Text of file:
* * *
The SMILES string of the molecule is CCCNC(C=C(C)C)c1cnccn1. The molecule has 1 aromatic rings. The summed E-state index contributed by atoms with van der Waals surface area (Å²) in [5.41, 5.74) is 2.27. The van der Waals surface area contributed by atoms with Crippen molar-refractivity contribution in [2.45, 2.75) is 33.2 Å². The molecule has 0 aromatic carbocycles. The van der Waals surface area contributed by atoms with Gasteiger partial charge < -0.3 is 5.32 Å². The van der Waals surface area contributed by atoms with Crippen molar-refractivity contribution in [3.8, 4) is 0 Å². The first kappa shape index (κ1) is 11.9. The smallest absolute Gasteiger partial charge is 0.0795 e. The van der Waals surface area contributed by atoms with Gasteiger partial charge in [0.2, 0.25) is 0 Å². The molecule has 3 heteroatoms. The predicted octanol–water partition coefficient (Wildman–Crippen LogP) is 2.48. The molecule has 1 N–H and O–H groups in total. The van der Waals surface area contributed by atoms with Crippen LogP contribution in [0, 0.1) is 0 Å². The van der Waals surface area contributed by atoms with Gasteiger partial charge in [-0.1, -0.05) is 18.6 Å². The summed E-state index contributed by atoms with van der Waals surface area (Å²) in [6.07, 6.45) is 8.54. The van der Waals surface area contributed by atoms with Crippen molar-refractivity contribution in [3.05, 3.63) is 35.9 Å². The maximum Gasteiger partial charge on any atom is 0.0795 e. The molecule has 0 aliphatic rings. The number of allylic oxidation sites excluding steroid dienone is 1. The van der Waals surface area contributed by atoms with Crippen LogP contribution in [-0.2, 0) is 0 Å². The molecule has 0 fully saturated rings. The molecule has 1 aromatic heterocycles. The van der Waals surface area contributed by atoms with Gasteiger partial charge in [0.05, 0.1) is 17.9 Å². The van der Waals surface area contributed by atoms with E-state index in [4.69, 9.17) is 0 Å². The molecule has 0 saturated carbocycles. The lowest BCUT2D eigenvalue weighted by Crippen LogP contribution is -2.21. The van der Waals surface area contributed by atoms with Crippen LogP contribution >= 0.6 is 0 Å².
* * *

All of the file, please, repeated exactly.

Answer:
The SMILES string of the molecule is CCCNC(C=C(C)C)c1cnccn1. The molecule has 1 aromatic rings. The summed E-state index contributed by atoms with van der Waals surface area (Å²) in [5.41, 5.74) is 2.27. The van der Waals surface area contributed by atoms with Crippen molar-refractivity contribution in [2.45, 2.75) is 33.2 Å². The molecule has 0 aromatic carbocycles. The van der Waals surface area contributed by atoms with Gasteiger partial charge < -0.3 is 5.32 Å². The van der Waals surface area contributed by atoms with Crippen molar-refractivity contribution in [3.8, 4) is 0 Å². The first kappa shape index (κ1) is 11.9. The smallest absolute Gasteiger partial charge is 0.0795 e. The van der Waals surface area contributed by atoms with Gasteiger partial charge in [0.2, 0.25) is 0 Å². The molecule has 3 heteroatoms. The predicted octanol–water partition coefficient (Wildman–Crippen LogP) is 2.48. The molecule has 1 N–H and O–H groups in total. The van der Waals surface area contributed by atoms with Crippen LogP contribution in [0, 0.1) is 0 Å². The van der Waals surface area contributed by atoms with Gasteiger partial charge in [-0.1, -0.05) is 18.6 Å². The summed E-state index contributed by atoms with van der Waals surface area (Å²) in [6.07, 6.45) is 8.54. The van der Waals surface area contributed by atoms with Crippen molar-refractivity contribution in [3.05, 3.63) is 35.9 Å². The maximum Gasteiger partial charge on any atom is 0.0795 e. The molecule has 0 aliphatic rings. The number of allylic oxidation sites excluding steroid dienone is 1. The van der Waals surface area contributed by atoms with Crippen LogP contribution in [-0.2, 0) is 0 Å². The molecule has 0 fully saturated rings. The molecule has 1 aromatic heterocycles. The van der Waals surface area contributed by atoms with Gasteiger partial charge in [0.05, 0.1) is 17.9 Å². The van der Waals surface area contributed by atoms with E-state index in [4.69, 9.17) is 0 Å². The molecule has 0 saturated carbocycles. The lowest BCUT2D eigenvalue weighted by Crippen LogP contribution is -2.21. The van der Waals surface area contributed by atoms with Crippen LogP contribution >= 0.6 is 0 Å².